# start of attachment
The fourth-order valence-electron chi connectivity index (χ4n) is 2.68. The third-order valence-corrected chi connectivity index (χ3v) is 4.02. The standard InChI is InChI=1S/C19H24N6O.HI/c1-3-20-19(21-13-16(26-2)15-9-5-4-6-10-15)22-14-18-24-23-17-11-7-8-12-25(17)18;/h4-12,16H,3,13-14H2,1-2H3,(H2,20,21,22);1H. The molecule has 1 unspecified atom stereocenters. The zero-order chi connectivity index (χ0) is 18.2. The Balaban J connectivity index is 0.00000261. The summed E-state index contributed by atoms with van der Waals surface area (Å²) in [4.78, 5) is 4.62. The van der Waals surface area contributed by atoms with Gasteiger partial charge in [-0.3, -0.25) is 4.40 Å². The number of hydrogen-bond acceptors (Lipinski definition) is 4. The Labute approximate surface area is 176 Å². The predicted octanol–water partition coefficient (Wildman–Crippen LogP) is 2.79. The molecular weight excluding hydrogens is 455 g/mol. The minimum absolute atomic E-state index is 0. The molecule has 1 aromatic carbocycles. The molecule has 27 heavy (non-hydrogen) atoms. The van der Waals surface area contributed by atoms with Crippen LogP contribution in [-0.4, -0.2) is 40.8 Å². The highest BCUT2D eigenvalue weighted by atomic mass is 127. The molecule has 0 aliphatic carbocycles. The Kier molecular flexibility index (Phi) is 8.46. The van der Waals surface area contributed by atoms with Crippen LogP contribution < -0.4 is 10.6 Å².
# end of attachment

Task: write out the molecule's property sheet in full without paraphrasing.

The fourth-order valence-electron chi connectivity index (χ4n) is 2.68. The third-order valence-corrected chi connectivity index (χ3v) is 4.02. The standard InChI is InChI=1S/C19H24N6O.HI/c1-3-20-19(21-13-16(26-2)15-9-5-4-6-10-15)22-14-18-24-23-17-11-7-8-12-25(17)18;/h4-12,16H,3,13-14H2,1-2H3,(H2,20,21,22);1H. The molecule has 1 unspecified atom stereocenters. The zero-order chi connectivity index (χ0) is 18.2. The Balaban J connectivity index is 0.00000261. The summed E-state index contributed by atoms with van der Waals surface area (Å²) in [4.78, 5) is 4.62. The van der Waals surface area contributed by atoms with Gasteiger partial charge in [-0.3, -0.25) is 4.40 Å². The number of hydrogen-bond acceptors (Lipinski definition) is 4. The Labute approximate surface area is 176 Å². The predicted octanol–water partition coefficient (Wildman–Crippen LogP) is 2.79. The molecular weight excluding hydrogens is 455 g/mol. The minimum absolute atomic E-state index is 0. The molecule has 1 aromatic carbocycles. The molecule has 27 heavy (non-hydrogen) atoms. The van der Waals surface area contributed by atoms with Crippen LogP contribution in [-0.4, -0.2) is 40.8 Å². The highest BCUT2D eigenvalue weighted by atomic mass is 127. The molecule has 0 aliphatic carbocycles. The Kier molecular flexibility index (Phi) is 8.46. The van der Waals surface area contributed by atoms with Crippen LogP contribution < -0.4 is 10.6 Å².